Once developed and fully validated, the analytical method was then tested on a selection of commercial and homemade red wines from different Italian regions, grape varieties and vintages showing for the very first time the presence of THP in this matrix.
These wines were analyzed before and after 10 min of UV irradiation. As expected, UV light induces trans-RSV isomerization followed by cis-RSV cyclization to THP. After only 10 min of UV light treatment, a mean 9.35-fold increase of THP can be observed (Figure 2). The studies on THP are in the early stages and, at present, the potential effects of this molecule on human health are not yet known. Being a polycyclic aromatic hydrocarbon, THP could indeed exert cytotoxic and genotoxic effects. It has been demonstrated that THP can induce DNA damage through a pro-oxidant mechanism on Caulobacter crescentus model system, even at sub-micromolar concentrations. On the other hand, due to the extended delocalization and conjugation of the π electrons over the entire molecule, THP displays a significantly increased antioxidant activity compared to RSV with potential benefits on human health.
Whatever the effect of THP on human health, it becomes important to establish its actual presence not only in RSV-containing food and beverages but even in cosmetics that, by their nature, are subject to UV radiation.

Figure 2. THP mean value in 20 different Italian wines before and after UV treatment

Dr Alberto Macone: master degree in Biological Sciences, residency in Clinical Pathology and Ph.D. in Biochemistry. Currently, he is assistant professor at the Department of Biochemical Sciences “A. Rossi Fanelli, Sapienza University of Rome (Italy) where he is head of the Metabolomics Lab. His research activity is mainly focused on metabolome analysis (metabolite target analysis, profiling and fingerprinting) through the development and validation of chromatographic and mass spectrometric methods for the study of metabolic profiles associated with specific cellular processes, physiological and pathological, in different biological systems. Part of the research work is dedicated to plant metabolomics (biochemical characterization of plant pathogen interaction) and to the application of metabolomics to food quality and safety.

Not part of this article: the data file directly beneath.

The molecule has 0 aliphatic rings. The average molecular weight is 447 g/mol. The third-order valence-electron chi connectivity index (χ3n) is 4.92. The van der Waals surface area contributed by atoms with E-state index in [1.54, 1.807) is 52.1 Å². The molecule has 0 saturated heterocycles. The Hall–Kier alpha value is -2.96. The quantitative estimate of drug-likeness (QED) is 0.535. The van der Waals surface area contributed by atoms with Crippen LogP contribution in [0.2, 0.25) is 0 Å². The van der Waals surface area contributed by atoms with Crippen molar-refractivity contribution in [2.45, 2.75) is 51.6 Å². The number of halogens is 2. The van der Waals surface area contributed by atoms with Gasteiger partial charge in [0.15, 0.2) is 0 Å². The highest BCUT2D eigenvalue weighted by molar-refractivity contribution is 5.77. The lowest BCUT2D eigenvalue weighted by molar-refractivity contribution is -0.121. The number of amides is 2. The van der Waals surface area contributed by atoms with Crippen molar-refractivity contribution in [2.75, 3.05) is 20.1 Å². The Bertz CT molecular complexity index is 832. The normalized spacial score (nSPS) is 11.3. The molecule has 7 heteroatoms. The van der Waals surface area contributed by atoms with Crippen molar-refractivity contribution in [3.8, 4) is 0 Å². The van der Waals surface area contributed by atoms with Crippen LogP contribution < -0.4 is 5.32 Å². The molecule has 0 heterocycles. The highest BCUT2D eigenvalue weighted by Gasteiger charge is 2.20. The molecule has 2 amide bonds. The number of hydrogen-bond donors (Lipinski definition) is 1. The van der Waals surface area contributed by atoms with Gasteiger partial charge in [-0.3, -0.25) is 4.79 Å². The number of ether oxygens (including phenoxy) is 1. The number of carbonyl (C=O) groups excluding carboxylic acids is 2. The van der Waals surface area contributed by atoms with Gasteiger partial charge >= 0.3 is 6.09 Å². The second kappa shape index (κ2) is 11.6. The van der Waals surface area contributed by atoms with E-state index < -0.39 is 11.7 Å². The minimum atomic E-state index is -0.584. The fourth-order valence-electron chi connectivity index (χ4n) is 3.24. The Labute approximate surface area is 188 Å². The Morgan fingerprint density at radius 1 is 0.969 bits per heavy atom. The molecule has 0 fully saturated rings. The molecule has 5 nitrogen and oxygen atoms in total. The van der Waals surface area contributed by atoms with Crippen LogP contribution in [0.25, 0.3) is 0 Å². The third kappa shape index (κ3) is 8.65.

mail: alberto.macone@uniroma1.it
ORCID ID: 0000-0003-0455-1400
ResearcherID: AAB-2570-2019

 

Dr. Luciana Mosca: master degree in Pharmacy, PhD in Biochemistry, residency in Human Nutrition and master in Clinical Research. Currently she is Assistant Professor at the Department of Biochemical Sciences, Sapienza University of Rome. She has a longstanding experience in the field of oxidative stress and free radicals. She focuses on the mechanisms behind oxidative stress triggers of cell death in neurodegenerative diseases and on the identification of natural substances able to counteract this phenomenon. Particularly, bioactive polyphenols isolated from foods rich in antioxidants, from spices or from medicinal plants are the main object of her interest. She is author of more than 60 papers on peer reviewed international journals and of 5 book chapters. She holds two patents as inventor. She teaches biochemistry and nutritional biochemistry in pre- and post-graduation courses.

Mail: luciana.mosca@uniroma1.it
ORCID ID: 0000-0003-2748-9021
Researcher ID: K-8101-2015

 

References

“Gas chromatographic-mass spectrometric method for the simultaneous determination of resveratrol isomers and 2,4,6-trihydroxyphenanthrene in red wines exposed to uv-light”.
Francioso A, Laštovičková L, Mosca L, Boffi A, Bonamore A, Macone A. J Agric Food Chem. 2019, 67,11752-11757. doi: 10.1021/acs.jafc.9b05992.

“Isolation and identification of 2,4,6-trihydroxyphenanthrene as a byproduct of trans-resveratrol photochemical isomerization and electrocyclization”.
Francioso A, Boffi A, Villani C, Manzi L, D'Erme M, Macone A, Mosca L. J Org Chem. 2014, 79, 9381-4. doi: 10.1021/jo501405m.

“2,4,6-Trihydroxyphenanthrene, a trans-resveratrol photoreaction byproduct: first evidences of genotoxic risk”.
Francioso A, Mosca L, Menéndez-Perdomo I.M, Fanelli S, Fontana M, D'Erme M, Fuentes-Leon F, Sanchez-Lamar A. Phytochem. Lett. 2019, 30, 362-366.

“Synthesis and antioxidant activity of hydroxylated phenanthrenes as cis-restricted resveratrol analogues”.